That’s a good question! I think one of the biggest things is this: I constantly “hear” music. Like, when I see an incredible sunset, I’ll think-of/mentally-compose music that might fit that situation.

To help us get inside your head a little bit, what is the first thing you notice when hearing a song?

When I hear a song, the first thing I think is whether or not I liked it. If I like it, I’ll try to figure out why I liked it. For most soundtracks, I’ll try to figure out how the composer orchestrated the music, etc. And if I didn’t like the song, I’ll try to figure out why I didn’t like it. Also, when I first hear a song, I try to see if the composer created something original. Some film composers sound exactly the same from film to film (and song to song), which I think defeats the whole purpose of film composing.


Me:What do you enjoy most about composing music? What is the biggest draw for you when you aren’t composing? (What part draws you back to it the most?)

When I compose, I love the challenge of bringing across emotion in the form of music. Audible music isn’t something you can touch or see (unless you look at a score… but that’s besides the point.) You can only hear it. When I compose music, I want to inspire people. I want people to see or feel something that they can’t explain through my music. The biggest draw for me when I’m not composing is that all I want to do IS compose. What draws me back the most is the idea that I can compose something completely new every time I sit down.

 
Me:As a teen composer, do you think this puts you at an advantage or disadvantage?

Yes. Haha… Usually, my age is “my hook.” Example: someone listens to my music and thinks, “Eh, whatever…” But then someone tells them I’m seventeen, and they think, “Woah, seventeen?!?!” So my age definitely helps “promote” me. But my age is also against me. I can’t just leave for Hollywood tomorrow. I’m only seventeen for crying out loud! I’m still in high school. So that is definitely a disadvantage.


Me:I noticed you are a Christian on your blog, does that play into your composing? If so, how?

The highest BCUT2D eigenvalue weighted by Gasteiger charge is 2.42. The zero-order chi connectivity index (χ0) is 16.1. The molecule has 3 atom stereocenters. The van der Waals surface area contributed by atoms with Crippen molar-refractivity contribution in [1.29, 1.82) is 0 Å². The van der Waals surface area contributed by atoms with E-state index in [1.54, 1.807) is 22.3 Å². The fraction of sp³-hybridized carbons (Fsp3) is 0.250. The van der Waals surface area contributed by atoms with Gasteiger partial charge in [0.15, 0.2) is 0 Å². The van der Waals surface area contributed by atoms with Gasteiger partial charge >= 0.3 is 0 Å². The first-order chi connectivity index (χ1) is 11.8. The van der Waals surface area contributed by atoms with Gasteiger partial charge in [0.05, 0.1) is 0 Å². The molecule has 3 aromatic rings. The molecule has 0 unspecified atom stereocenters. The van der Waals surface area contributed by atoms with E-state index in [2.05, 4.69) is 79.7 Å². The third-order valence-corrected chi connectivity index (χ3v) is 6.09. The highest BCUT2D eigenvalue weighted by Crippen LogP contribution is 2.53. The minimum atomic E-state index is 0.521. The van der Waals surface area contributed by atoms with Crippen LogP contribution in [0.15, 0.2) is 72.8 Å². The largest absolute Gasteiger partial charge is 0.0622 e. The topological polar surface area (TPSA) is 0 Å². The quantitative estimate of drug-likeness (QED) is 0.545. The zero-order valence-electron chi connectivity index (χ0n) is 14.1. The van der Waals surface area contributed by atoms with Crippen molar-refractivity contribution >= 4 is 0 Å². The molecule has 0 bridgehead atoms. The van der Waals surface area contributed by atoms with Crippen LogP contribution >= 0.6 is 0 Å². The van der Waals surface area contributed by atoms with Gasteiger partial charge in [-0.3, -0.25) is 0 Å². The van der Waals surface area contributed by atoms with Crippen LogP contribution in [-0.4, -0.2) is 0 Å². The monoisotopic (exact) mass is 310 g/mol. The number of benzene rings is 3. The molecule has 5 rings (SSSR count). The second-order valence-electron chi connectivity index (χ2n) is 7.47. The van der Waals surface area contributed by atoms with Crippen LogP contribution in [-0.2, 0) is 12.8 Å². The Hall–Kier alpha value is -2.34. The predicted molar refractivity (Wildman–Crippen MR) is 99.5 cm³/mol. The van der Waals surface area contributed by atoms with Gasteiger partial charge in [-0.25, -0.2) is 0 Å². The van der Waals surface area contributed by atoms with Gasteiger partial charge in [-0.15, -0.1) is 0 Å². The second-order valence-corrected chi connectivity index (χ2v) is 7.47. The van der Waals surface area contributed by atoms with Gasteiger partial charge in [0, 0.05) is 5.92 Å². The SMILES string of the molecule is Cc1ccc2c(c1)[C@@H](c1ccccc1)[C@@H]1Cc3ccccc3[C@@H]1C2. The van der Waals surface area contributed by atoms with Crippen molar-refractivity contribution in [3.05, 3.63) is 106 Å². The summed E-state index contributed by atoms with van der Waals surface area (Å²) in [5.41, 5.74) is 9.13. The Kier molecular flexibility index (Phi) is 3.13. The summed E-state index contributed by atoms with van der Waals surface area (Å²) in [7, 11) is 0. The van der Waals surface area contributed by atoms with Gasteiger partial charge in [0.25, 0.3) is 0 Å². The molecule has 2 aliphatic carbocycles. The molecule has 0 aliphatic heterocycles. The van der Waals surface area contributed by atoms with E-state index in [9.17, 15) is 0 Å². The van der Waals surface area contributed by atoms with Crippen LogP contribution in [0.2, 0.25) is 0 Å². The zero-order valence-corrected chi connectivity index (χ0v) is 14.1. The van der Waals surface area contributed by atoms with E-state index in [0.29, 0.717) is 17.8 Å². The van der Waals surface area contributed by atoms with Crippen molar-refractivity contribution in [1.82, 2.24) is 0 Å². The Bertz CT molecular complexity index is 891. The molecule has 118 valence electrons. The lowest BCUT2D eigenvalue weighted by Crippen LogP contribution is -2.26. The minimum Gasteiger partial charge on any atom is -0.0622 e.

Yes, definitely! I know God gave me the ability to compose music, and I’m not going to sit back and not do anything with it. (If you get a chance, read Matthew 25:14-30. It’s one of my favorite parables. It’s always made me see that God’s gifts are not meant to be wasted.)


Me:If you were to speak to a would be, or starting composer in the reading audience right now, what would you tell them? Words of encouragement? Exhortation? To get off and start composing?

1.    Never give up. Composing music is something you have to work at.
2.    Don’t be afraid to pursue your dreams. I’m not! I would hate to look back and wonder, “What if?”
3.    Go at it with everything you got. Don’t light heartily skip around, barely putting any effort in. Actually stretch yourself and make yourself work. And this leads into my final piece of advice…
4.    Don’t limit yourself. Try to compose to every genre you can. If you can compose to a lot of genres, it will be extremely beneficial to you in the future!


Me:In conclusion, are there any last words you’d like to leave us with?

    First, I would like to praise my Savior for the opportunities He has given to me and my purpose in life is to serve and honor him with music. Second, if you get a chance, please head over to my blog (jonmmusic.blogspot.com) or my website (jonathanmaiocco.com) and let me know what you think of my music. I’m always looking for some advice! And finally, thank you so much for interviewing me. It was fun!



Wow! That was a sweet interview Jon! Thanks for taking the time to answer these questions, and God bless in your endeavors.

As a reader you can currently purchase Jon's music from his website, and even get a few free tracks for signing up!

Life Promises for Success Jim Tressel



Life Promises for Success is a small compact book, chock full of interesting stories and inspiring quotes. It has Bible verses on one page, and on the opposite page it contains little anecdotes from life and different speakers. I enjoyed reading through the book and learning new quotes as well as fun little stories. However, I found that the scripture verses used seemed to be more of an afterthought on the page when the “real” book was found on the stories and quotes side.